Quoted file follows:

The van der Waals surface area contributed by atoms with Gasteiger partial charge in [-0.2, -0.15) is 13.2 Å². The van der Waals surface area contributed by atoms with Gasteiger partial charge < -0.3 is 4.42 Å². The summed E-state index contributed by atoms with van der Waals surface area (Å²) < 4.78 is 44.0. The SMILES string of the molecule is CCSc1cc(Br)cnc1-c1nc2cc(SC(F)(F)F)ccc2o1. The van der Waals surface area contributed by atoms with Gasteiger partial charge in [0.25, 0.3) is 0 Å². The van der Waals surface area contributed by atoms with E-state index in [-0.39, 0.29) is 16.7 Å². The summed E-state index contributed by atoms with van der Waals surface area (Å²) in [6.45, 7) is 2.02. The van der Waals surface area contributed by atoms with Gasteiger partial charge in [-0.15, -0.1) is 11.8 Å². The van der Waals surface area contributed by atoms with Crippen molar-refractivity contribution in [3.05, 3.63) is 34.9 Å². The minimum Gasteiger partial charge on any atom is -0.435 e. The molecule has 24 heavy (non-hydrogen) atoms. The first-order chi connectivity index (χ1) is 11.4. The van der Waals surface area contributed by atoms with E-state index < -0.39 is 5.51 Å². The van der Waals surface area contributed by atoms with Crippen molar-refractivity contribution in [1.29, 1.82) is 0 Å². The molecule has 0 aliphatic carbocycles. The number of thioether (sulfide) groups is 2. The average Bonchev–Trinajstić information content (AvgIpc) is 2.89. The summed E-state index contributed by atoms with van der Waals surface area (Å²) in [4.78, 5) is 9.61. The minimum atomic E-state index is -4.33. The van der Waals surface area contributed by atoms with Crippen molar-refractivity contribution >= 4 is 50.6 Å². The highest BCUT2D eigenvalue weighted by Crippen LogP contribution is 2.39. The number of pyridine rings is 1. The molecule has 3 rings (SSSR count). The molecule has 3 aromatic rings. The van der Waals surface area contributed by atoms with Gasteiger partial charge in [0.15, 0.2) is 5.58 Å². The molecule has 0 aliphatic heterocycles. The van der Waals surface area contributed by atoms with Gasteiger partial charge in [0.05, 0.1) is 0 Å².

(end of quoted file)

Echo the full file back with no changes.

The van der Waals surface area contributed by atoms with Gasteiger partial charge in [-0.2, -0.15) is 13.2 Å². The van der Waals surface area contributed by atoms with Gasteiger partial charge < -0.3 is 4.42 Å². The summed E-state index contributed by atoms with van der Waals surface area (Å²) < 4.78 is 44.0. The SMILES string of the molecule is CCSc1cc(Br)cnc1-c1nc2cc(SC(F)(F)F)ccc2o1. The van der Waals surface area contributed by atoms with Gasteiger partial charge in [0.25, 0.3) is 0 Å². The van der Waals surface area contributed by atoms with E-state index in [-0.39, 0.29) is 16.7 Å². The summed E-state index contributed by atoms with van der Waals surface area (Å²) in [6.45, 7) is 2.02. The van der Waals surface area contributed by atoms with Gasteiger partial charge in [-0.15, -0.1) is 11.8 Å². The van der Waals surface area contributed by atoms with Crippen molar-refractivity contribution in [3.05, 3.63) is 34.9 Å². The minimum Gasteiger partial charge on any atom is -0.435 e. The molecule has 24 heavy (non-hydrogen) atoms. The first-order chi connectivity index (χ1) is 11.4. The van der Waals surface area contributed by atoms with E-state index < -0.39 is 5.51 Å². The van der Waals surface area contributed by atoms with Crippen molar-refractivity contribution in [1.29, 1.82) is 0 Å². The molecule has 0 aliphatic carbocycles. The number of thioether (sulfide) groups is 2. The average Bonchev–Trinajstić information content (AvgIpc) is 2.89. The summed E-state index contributed by atoms with van der Waals surface area (Å²) in [4.78, 5) is 9.61. The minimum atomic E-state index is -4.33. The van der Waals surface area contributed by atoms with Crippen molar-refractivity contribution >= 4 is 50.6 Å². The highest BCUT2D eigenvalue weighted by Crippen LogP contribution is 2.39. The number of pyridine rings is 1. The molecule has 3 rings (SSSR count). The molecule has 3 aromatic rings. The van der Waals surface area contributed by atoms with Gasteiger partial charge in [0.15, 0.2) is 5.58 Å². The molecule has 0 aliphatic heterocycles. The van der Waals surface area contributed by atoms with Gasteiger partial charge in [0.05, 0.1) is 0 Å².